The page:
The Writing Disorder: What was your life like growing up in Tucson, Arizona?

Amelia Gray: I spent my first few years on Nicaragua Drive, near the Air Force base. My mom was an art teacher and my dad worked for IBM. My childhood was happy — sometimes there were coyotes.

The Writing Disorder: Did you travel much with your family, or move around a lot, or did you live most of you childhood in basically the same place?

Amelia Gray: We moved to Charlotte, NC, when I was seven and back to Tucson at fourteen. Every summer and most Christmases we would drive somewhere — one summer, we spent a month driving a long loop around the country.

The Writing Disorder: That sounds like a great trip. What music were you into growing up? And what do you listen to now?

Amelia Gray: I'm thinking about those road trips now: Talking Heads and Bonnie Raitt. The first cassette tape I bought was Paula Abdul's "Spellbound" and the first CD I bought was Paula Abdul's "Spellbound." Today, I listen to unobtrusive mixes on Spotify. Lately, the "Mad Men" soundtrack in the bathtub.

The Writing Disorder: There seems to be a kind of rhythm in your work. The sentences flow from one to the next. Sometimes it feels random, other times it’s very poignant and poetic. How do you achieve this? What is the process?

Amelia Gray: If I had a true method down, I'd be writing fiction a lot more than listening to the "Mad Men" soundtrack in the bathtub. I write what comes to me, as simply as I can. Sometimes it's junk and sometimes I keep it.

The Writing Disorder: I think it would be difficult for someone to edit your work. It’s very specific and idiosyncratic. How do you edit your own work? How do you decide what stays and what goes?

Amelia Gray: I imagine it seems less idiosyncratic to me since I'm used to it. My editor, Emily Bell at FSG, has a very similar mind to me, the same sense of humor and loudness and quietness. We can both tell when I'm reaching for something and not quite getting it. Sometimes I need someone to hold my hand and point at the garbage lines.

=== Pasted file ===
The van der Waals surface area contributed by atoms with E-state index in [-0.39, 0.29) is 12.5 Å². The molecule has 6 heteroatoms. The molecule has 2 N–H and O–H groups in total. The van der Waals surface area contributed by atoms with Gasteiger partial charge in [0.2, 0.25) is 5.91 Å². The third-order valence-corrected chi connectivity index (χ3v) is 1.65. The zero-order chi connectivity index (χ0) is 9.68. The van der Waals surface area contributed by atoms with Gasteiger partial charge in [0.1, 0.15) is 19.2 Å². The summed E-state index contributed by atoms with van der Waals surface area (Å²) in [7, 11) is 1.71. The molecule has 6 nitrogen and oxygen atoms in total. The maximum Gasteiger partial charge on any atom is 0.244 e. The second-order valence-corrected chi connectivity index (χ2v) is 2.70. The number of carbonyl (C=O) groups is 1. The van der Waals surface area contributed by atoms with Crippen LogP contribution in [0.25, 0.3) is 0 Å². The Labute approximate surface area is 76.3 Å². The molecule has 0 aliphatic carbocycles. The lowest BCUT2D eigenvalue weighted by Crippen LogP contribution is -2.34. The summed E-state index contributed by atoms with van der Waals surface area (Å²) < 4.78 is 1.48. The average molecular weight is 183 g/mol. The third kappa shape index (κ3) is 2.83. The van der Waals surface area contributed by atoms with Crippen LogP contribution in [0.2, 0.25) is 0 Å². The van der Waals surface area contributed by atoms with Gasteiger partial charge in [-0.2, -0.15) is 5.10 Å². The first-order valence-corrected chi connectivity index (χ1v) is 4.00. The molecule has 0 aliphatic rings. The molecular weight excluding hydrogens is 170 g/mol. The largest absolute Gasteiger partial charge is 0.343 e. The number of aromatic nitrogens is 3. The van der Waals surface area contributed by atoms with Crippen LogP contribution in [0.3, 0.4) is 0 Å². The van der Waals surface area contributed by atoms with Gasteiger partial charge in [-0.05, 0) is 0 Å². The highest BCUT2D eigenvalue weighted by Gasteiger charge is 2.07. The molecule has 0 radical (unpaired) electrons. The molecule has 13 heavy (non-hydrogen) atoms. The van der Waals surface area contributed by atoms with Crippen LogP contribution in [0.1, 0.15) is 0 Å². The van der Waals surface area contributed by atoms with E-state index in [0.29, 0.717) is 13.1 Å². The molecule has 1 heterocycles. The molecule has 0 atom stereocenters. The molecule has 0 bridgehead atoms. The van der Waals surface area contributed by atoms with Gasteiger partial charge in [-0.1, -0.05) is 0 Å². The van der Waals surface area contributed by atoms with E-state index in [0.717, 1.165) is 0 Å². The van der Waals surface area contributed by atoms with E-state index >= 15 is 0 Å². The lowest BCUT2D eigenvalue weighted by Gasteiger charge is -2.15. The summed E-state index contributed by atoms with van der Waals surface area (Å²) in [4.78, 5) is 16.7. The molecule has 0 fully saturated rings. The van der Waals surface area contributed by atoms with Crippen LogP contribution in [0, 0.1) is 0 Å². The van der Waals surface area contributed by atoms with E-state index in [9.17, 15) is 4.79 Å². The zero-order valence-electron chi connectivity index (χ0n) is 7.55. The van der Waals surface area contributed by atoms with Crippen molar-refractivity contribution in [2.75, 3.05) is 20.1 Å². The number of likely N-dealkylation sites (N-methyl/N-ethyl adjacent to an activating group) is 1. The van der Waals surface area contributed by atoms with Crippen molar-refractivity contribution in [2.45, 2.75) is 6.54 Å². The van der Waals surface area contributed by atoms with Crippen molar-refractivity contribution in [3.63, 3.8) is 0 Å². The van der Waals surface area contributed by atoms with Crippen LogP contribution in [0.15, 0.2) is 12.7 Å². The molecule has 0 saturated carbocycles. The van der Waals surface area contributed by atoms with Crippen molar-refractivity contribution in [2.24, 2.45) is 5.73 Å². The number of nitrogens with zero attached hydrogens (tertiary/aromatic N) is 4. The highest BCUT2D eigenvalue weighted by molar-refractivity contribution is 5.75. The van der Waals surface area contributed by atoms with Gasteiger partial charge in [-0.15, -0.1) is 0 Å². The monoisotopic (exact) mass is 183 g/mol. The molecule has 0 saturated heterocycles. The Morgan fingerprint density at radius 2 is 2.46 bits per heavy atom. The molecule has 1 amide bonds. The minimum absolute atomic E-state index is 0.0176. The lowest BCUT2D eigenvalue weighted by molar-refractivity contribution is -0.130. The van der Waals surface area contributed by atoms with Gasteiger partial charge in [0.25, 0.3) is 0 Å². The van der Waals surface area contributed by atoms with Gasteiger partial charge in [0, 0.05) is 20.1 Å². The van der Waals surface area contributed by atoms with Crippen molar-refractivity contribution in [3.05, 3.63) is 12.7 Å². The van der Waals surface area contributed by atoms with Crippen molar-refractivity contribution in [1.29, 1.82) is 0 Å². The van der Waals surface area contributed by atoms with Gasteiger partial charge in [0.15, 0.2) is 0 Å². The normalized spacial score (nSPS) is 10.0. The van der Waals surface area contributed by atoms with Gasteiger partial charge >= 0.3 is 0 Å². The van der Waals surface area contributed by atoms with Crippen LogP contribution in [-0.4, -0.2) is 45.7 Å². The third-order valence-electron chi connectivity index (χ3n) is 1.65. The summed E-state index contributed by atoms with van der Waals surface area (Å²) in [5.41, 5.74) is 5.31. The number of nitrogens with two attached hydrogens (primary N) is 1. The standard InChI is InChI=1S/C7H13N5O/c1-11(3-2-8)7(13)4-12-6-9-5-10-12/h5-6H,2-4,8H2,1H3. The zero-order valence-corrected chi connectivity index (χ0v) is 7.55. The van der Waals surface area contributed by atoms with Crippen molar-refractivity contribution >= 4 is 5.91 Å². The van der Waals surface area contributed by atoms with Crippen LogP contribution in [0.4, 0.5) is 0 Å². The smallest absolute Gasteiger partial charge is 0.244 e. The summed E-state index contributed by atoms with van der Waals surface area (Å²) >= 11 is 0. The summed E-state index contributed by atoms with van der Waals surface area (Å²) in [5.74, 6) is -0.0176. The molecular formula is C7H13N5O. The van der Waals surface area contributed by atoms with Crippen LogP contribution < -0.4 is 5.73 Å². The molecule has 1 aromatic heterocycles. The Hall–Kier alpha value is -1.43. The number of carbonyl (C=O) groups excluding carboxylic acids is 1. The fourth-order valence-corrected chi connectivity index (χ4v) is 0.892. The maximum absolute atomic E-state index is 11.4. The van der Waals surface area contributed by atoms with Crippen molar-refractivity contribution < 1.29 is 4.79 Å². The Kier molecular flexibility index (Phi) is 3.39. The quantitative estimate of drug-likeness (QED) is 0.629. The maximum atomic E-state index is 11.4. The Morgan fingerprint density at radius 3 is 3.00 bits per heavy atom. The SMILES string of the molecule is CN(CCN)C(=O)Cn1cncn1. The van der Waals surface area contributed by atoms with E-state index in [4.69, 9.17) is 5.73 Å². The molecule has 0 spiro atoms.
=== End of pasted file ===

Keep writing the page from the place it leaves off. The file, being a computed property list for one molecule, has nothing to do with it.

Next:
The Writing Disorder: Your chapters almost seem like poems. “Threats” could be a novel made up of 77 individual poems. Chapter 19 and 34, for instance. Do you write poetry? Anything published?

Amelia Gray: I have a prose poem in DIAGRAM. I don't put things in lines — never understood them. I do like reading poetry but I can't imagine improving on it with my own work.

The Writing Disorder: Many of your stories seem to just take off. Nothing quite prepares the reader for where they are headed. Do you plot your stories out?

Amelia Gray: Nope. Generally a story starts with a vague image or idea.

The Writing Disorder: Worms in our teeth. Is this something you did research on, or something you made up?

Amelia Gray: That's researched. I was looking at pictures of teeth with cavities and getting into the right mood to write about them when I found a carving of a tooth made out of ivory — it went from there.

The Writing Disorder: You now live in Los Angles. Do you like living here? What areas do you like most?

Amelia Gray: I like all of it I've seen so far, and I like that I could keep discovering new parts of it as long as I'll live here. It seems obvious to say, but there's much more to it than the plastic, moneyed sections.

The Writing Disorder: What do you dislike about it?

Amelia Gray: I've never lived in a big city before, and I'm not really used to the noise at all hours. There's something draining about it, even when you're holding still. I'm sleeping more because there's more to process when I'm awake.

The Writing Disorder: Where did you first learn to write?

Amelia Gray: The Berenstain Bears, "The Big Honey Hunt." Talk about suspense!

The Writing Disorder: What books did you read growing up? Who influenced you?

Amelia Gray: When I was too old for "Little House on the Prairie" and not old enough for a school-sanctioned reading list, I read whatever I found on my parents' bookshelves: Vonnegut, Brautigan, Robbins, Wolfe. That's a cool bookshelf. I never really thought about becoming a writer, though, since I was a girl and they were all boys.